Metabolic depression is a common strategy used during stressful environmental conditions, allowing animals to survive for prolonged periods on limited endogenous fuel stores; yet, the mechanisms involved in regulating metabolic depression are poorly understood. The endogenous opioid system (EOS) has been implicated in the regulation of metabolism during hibernation in vertebrates, and we hypothesized that opioids also may regulate metabolic rate during aestivation in the Green-Striped Burrowing Frog, Cyclorana (Litoria) alboguttata (Gunther, 1867). When incubated in the presence of opioid agonists, liver and muscle tissue slices from C. alboguttata underwent tissue- and agonist-specific metabolic depression, and the effect of opioid agonists on metabolism was more pronounced in tissue slices from aestivating animals. Gene transcript levels for the δ-opioid receptor remained constant in the brain and muscle of aestivating C. alboguttata compared with that of active frogs, as did brain transcript levels of the opioid receptor XOR1. The results of this study demonstrate that opioids can influence metabolic rate in isolated tissues from C. alboguttata. The maintenance of key opioid receptor gene transcript levels in tissues of aestivating frogs suggests that despite the energetic costs, maintenance of receptor abundance is important. We propose that the maintenance of opioid receptor abundance during aestivation in C. alboguttata is indicative of a role for the EOS in the regulation of metabolic rate during aestivation.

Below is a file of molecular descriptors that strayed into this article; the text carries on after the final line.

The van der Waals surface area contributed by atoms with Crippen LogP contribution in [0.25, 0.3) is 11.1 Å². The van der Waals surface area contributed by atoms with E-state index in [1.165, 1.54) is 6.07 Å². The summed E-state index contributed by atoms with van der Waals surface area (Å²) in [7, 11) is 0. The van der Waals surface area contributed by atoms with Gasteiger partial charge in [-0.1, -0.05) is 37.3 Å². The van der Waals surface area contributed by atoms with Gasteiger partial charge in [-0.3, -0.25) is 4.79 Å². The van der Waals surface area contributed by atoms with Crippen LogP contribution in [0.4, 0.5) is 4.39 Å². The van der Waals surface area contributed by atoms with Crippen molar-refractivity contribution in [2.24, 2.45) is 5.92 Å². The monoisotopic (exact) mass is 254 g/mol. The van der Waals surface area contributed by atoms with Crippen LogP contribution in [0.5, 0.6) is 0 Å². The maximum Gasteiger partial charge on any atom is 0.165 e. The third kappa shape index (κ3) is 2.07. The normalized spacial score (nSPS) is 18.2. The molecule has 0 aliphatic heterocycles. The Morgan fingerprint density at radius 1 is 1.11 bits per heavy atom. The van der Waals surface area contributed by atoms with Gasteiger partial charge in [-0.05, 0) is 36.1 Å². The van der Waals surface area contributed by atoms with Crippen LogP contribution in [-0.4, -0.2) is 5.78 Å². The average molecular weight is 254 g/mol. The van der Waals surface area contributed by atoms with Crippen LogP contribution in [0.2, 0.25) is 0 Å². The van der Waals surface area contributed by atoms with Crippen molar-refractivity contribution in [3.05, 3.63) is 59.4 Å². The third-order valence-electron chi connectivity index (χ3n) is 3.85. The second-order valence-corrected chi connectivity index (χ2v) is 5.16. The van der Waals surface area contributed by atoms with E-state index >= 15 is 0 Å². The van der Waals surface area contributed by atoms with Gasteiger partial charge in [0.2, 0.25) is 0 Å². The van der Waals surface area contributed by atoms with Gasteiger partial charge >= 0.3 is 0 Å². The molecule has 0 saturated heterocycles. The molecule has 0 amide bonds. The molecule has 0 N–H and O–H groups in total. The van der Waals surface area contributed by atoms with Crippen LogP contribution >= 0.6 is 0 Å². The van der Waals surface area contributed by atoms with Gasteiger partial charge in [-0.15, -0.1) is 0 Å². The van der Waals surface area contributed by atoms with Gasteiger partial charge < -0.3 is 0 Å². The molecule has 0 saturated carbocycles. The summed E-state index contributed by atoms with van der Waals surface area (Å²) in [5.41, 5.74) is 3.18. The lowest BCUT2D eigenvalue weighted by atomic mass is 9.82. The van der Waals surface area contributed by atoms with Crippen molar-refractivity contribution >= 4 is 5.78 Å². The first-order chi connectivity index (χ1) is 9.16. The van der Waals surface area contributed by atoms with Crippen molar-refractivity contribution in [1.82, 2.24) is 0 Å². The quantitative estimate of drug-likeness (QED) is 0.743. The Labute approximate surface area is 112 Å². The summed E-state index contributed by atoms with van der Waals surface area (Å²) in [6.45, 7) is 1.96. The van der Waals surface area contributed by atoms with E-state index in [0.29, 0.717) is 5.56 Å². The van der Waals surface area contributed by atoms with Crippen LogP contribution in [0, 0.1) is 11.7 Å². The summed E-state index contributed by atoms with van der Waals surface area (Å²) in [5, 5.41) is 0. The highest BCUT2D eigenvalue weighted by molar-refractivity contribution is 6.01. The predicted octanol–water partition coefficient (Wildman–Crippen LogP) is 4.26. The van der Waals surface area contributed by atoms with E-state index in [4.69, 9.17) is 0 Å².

You have requested a machine translation of selected content from our databases. This functionality is provided solely for your convenience and is in no way intended to replace human translation. Neither BioOne nor the owners and publishers of the content make, and they explicitly disclaim, any express or implied representations or warranties of any kind, including, without limitation, representations and warranties as to the functionality of the translation feature or the accuracy or completeness of the translations.
Translations are not retained in our system. Your use of this feature and the translations is subject to all use restrictions contained in the Terms and Conditions of Use of the BioOne website.
Vol. 47 • No. 2